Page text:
Students from the University of Veiga de Almeida (UVA) and the University of Applied Sciences in Rotterdam, in the Netherlands, came together to think of solutions to protect Rio de Janeiro from the rise in sea levels caused by climate change. The students designed a 9.5-kilometer-long and 11-meter-high dam to be built on the Rio-Niterói Bridge, which would help prevent flooding in part of Rio de Janeiro’s municipalities, including the Tom Jobim-Riogaleão International Airport , Duque de Caxias, Magé, Guapimirim, Itaboraí and São Gonçalo.

The project is based on modeling prepared by Climate Central, a non-profit organization headquartered in the United States, and forecasts a critical climate change scenario, with an increase of 3 meters in sea level.

UVA was the only Brazilian university to participate in the Protecting Delta Cities: International Student Challenge, promoted by the Dutch university. The initiative aimed to encourage young researchers from nine countries to think of alternatives to protect cities located in deltas and coastal regions from a 3 meter rise in sea level. The list of potentially affected cities included Rio de Janeiro; New York, in the United States; Durban, South Africa; and Taipei, on the island of Taiwan.

According to Viviane Japiassú, professor of the undergraduate courses in Environmental Engineering and the Professional Master’s Degree in Environmental Science at the University Veiga de Almeida and coordinator of the project Que Chuva É Essa? , in the Netherlands, the University of Rotterdam selected groups of students to work on each city. These joined UVA students in weekly meetings, for a month, to prepare a proposal for the Guanabara Bay.

The solutions formulated by the groups were presented at a seminar held in November this year.


“The idea is to continue the collaboration, to see how to make the proposal viable and adjust some limitations that may appear”, Viviane told Agência Brasil . Next week, the UVA group will have a meeting with representatives from the city of Rio de Janeiro to talk about the proposal and the ways to make the project viable or adaptable.

According to the professor, cities located in the Brazilian coastal area will suffer a lot from the rise in sea level.

The students from Veiga de Almeida focused the project on the Guanabara Bay, taking into account the great expertise of the Netherlands in the construction of maritime dams. All Dutch students who participated in the challenge are studying civil engineering, while the majority of UVA students are studying environmental engineering and only one, electrical engineering. The group also had the participation of a professional master’s degree student in environmental science, who is part of the research and extension project Que Chuva É Essa? , which develops studies and actions aimed at reducing the risk of disasters associated with extreme rains in Rio.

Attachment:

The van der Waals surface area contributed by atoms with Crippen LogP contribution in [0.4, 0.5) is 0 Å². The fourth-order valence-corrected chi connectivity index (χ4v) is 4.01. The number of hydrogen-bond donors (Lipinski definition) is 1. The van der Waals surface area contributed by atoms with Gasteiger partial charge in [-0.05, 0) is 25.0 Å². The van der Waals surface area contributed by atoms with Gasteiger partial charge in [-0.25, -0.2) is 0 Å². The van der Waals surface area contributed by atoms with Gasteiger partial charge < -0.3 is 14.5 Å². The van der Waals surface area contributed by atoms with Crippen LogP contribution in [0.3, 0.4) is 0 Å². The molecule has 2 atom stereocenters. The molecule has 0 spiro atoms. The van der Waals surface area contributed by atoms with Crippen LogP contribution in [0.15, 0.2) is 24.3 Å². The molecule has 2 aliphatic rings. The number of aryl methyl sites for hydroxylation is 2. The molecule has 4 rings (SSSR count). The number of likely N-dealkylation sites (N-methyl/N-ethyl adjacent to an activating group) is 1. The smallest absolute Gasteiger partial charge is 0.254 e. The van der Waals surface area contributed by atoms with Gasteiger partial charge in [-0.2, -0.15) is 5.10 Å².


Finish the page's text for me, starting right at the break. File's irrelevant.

“All along, we have focused on the socio-environmental importance of Guanabara Bay,” said Viviane. The teacher explained that the solution could not be restricted to closing the Guanabara Bay. The option to install a dam on the bridge, and not at the entrance to the bay, aimed to allow the circulation of ships in the Port of Rio, facilitating the maritime traffic of large vessels, in addition to preserving the local ecosystem, which is of socioeconomic importance for communities in the surroundings, such as that of artisanal fishermen.

“Once we manage to retain the elevation at this point, we will also protect the municipalities and Galeão Airport, which would be flooded with these 3 meters of elevation from the sea”, explained the professor.


The students’ project also foresees the installation of solar panels on the dam capable of generating more than 80 megawatts/hour of energy per day, enough to supply more than 14,000 homes in the region or to pump more than 2,000 liters of water from the bay. back to the sea. Another potential for energy generation described in the project would come from the use of the vibration generated by vehicles when passing the Rio-Niterói Bridge.

Two boys and five women formed the group at the Universidade Veiga de Almeida, and the Dutch class had only boys. In total, the team had ten participants.

One of the students from Rio de Janeiro that integrates the group is Larissa Stankevicius, who is studying the 8th period of environmental engineering. After the initial culture shock, the group met every week to develop the solution, Larissa said. She told Agência Brasil that it is necessary to continue the project, so that it will help in some way, if possible.

The dam project created by students from UVA and the Netherlands can be seen on YouTube .

Text translated using artificial intelligence.

Source: Agência Brasil